Disclaimer: In some of our articles, especially under the Modern Issues section, we present readers with challenging issues to examine, reflect upon and research. The material is neither supported nor rejected by us, and no one is responsible for its content, other than the original source. Therefore readers are requested not to make any complaints, but to take time to reflect on the material from an Orthodox perspective.

291. June 25/July 8, 1980 Martyr Febronia

Dear Father Michael [Azkoul?],

Christ is in our midst!

I have read your letter to Father Herman, expressing your grief over the division which seems to be occurring in our Russian Church Abroad. You are certainly correct that the issue at stake is not the teaching of Deacon Lev Puhalo, nor is it the attitude towards Fr. Dimitry Dudko. These are only the forms this apparently deepening division has taken in recent months.

If Fr. Alexey Young has sent you a copy of his own letter to Fr. Neketas telling of his withdrawal from the Seattle Conference, you will see a little more how this problem seems from our side. Frankly, a number of us for some time have felt ourselves to be considered “second-class citizens” in the Church by Fr. Neketas and Fr. Panteleimon, expressed by their private (and some not so private) “warnings” that we are not really Orthodox, are really “scholastic,” shouldn’t be supported or mentioned, etc. The recent escalation of these “warnings” by Fr. Neketas, which has caused the present scandal, seems to indicate that our views (which generally only reflect the views of our bishops) are really quite “dangerous,” and a kind of public “war” has to be declared against them. This we all regard as exceedingly sad and unnecessary, but as long as this attitude exists I don’t know what other response can be given than the one given by Fr. Herman and Fr. Alexey. The form of an “open letter” was used so as not to drag the matter into the church press, where it does not belong (the open letter was sent mainly to our English-speaking priests for their information). Several of our bishops have expressed their gratitude and approval to Father Herman for his letter, which seems to indicate the deepness of what is occurring.

Since you do not seem to be partisan in this conflict, you could perhaps help towards an eventual restoration of peace. Therefore, I would like you to know that none of us (as far as I know) who are on the “black list” of Fr. Neketas regards any one of the differences which he has raised with us to be an insuperable barrier to the unity which should exist between us; we are on excellent terms with other people who differ with us no less on certain questions. The cause of disunity, rather, is in the attitude of Fr. Neketas (and those who think as he does) towards these difference, towards our bishops and their authority, towards the theological authorities of our Russian Church, etc. As long as Fr. Neketas regards his opinions as the only permissible or Orthodox ones in the Church, and regards with suspicion (which he spreads to others) all those who disagree with these opinions, there will be conflict. Fr. Herman’s letter (and Fr. Alexey’s) is a challenge to Fr. Neketas to change his attitude and accept the rest of us (including the bishops with whom he disagrees) as equally Orthodox. It goes without saying that he will also have to accept and live with the decisions of our bishops on church matters. If they are no authority for him, he will not long remain in our Church.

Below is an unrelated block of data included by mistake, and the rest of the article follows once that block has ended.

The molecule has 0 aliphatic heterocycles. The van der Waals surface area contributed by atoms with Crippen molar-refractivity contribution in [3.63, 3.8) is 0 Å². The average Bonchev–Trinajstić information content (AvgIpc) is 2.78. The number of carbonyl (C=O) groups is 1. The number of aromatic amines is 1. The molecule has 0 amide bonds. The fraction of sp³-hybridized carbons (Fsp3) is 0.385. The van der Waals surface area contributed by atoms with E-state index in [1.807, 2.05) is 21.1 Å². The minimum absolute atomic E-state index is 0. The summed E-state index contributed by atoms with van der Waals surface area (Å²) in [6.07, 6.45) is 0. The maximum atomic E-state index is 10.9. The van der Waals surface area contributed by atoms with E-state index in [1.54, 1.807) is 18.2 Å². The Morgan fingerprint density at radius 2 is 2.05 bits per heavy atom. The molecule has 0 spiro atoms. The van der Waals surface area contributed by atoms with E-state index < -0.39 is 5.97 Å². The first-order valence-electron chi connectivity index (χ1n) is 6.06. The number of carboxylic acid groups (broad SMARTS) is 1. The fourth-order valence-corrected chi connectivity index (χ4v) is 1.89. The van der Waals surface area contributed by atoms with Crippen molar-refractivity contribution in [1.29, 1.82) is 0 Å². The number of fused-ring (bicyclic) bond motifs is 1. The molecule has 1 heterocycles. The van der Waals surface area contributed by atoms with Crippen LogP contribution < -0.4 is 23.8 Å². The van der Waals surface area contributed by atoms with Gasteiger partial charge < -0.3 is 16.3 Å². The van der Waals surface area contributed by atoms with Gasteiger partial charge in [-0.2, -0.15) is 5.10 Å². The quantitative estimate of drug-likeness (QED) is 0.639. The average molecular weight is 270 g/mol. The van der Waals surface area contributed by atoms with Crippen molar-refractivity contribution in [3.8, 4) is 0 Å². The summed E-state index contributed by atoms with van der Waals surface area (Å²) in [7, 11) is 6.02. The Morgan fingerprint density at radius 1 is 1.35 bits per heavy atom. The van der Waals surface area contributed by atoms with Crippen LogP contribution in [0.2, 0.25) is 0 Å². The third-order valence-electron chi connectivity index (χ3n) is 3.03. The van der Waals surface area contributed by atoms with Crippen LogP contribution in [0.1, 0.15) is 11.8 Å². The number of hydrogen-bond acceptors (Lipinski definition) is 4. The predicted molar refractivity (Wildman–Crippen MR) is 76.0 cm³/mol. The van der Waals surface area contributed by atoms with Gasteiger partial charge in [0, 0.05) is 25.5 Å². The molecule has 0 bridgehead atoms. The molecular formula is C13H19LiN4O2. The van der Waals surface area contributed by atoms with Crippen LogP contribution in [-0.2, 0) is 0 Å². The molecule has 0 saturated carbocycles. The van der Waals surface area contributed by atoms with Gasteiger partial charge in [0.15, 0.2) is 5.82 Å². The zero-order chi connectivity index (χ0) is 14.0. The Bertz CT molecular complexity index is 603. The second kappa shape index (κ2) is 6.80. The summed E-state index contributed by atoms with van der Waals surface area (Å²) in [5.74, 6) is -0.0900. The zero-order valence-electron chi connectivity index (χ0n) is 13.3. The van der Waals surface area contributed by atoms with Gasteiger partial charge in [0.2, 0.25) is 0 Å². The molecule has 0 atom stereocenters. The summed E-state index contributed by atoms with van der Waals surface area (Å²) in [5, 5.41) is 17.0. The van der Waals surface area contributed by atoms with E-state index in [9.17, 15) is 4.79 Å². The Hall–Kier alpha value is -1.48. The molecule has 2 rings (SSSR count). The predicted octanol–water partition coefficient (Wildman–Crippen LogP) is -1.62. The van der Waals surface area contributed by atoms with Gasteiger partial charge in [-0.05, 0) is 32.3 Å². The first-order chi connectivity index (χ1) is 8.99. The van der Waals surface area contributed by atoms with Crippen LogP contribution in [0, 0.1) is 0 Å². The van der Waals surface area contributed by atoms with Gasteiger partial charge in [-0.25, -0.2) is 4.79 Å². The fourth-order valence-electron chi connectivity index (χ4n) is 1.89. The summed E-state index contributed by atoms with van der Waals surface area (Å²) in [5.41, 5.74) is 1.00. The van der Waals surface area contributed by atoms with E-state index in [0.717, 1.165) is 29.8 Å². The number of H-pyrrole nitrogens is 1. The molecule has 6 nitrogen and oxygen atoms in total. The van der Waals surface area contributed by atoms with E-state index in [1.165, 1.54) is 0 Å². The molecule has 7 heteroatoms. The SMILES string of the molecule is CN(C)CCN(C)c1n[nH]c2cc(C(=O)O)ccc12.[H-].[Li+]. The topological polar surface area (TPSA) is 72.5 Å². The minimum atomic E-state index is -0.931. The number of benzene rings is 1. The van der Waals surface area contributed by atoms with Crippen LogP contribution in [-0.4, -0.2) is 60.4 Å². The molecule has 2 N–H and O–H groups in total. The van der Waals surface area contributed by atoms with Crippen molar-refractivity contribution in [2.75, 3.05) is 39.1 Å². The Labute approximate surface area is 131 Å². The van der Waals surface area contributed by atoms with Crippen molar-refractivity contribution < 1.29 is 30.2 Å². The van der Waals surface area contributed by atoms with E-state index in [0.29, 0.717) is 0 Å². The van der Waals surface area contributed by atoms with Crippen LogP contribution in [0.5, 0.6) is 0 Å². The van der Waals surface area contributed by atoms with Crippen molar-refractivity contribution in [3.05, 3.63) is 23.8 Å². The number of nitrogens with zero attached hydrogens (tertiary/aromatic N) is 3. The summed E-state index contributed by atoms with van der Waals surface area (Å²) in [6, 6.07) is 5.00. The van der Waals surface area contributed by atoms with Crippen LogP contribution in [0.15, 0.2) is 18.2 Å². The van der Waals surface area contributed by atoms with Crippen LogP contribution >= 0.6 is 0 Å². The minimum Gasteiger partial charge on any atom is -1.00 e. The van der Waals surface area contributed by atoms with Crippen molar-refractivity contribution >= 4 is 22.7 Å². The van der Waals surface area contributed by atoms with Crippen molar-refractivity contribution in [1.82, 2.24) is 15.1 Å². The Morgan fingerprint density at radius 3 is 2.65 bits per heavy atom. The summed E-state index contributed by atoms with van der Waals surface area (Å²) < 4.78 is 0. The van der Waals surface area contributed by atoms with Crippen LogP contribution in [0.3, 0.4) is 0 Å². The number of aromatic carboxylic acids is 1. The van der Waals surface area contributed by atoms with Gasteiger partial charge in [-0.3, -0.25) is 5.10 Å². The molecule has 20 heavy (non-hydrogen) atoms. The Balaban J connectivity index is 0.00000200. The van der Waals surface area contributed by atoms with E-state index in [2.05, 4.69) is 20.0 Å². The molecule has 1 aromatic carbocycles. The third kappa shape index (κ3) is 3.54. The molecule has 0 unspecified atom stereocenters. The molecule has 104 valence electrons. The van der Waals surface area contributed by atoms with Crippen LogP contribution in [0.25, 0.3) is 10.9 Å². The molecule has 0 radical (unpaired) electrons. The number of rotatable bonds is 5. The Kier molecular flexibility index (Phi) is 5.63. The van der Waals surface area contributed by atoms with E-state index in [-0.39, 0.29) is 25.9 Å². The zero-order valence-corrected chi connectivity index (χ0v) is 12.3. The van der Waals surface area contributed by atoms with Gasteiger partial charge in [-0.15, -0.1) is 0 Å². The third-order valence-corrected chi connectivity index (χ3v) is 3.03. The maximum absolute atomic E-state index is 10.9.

Until such time as Fr. Neketas reveals a basic change in his attitude, the rest of us will continue to grieve over the kind of Orthodoxy he is preaching, which drives some people away from the Church and makes others into something near a kind of sect. None of us wish to be identified with this kind of Orthodoxy.

In your letter you mention the “disaster” which could occur because of this division in the Church. We ourselves have felt for some time that Fr. Neketas and others who share his attitude are heading straight for a schism, which now seems almost inevitable if he does not change his direction. Such a schism nobody needs; there are so many groups of “correct” Orthodox in Greece now (none in communion with the others) that a new group will only prove the devil’s power to divide Orthodox Christians. There is something terribly wrong in this attitude, but we ourselves are powerless to change it (Fr. Neketas simply won’t listen to what we and others have tried to tell him). I would wish Fr. Neketas and others would take to heart the humble confession of Bishop Kallistos of Corinth (whom Fr. Neketas praised to the skies in his bulletin some years back, when he was still a Mathewite); when asked recently why he has left the Mathewites and joined the “moderate” group of Old Calendarists (together with Bishop Cyprian of Athens and others), he replied simply: “I used to be a fanatic, but by the prayers of my elder I was delivered from this.” If you ask Fr. Neketas about him now, I suspect you will hear that he has become “senile.” If so, that is another part of an attitude which cries out for correction. When there is evidence of this correction, there will be peace in our Church.

Asking your prayers,

With love in Christ,
Unworthy Hieromonk Seraphim

Share
Download PDF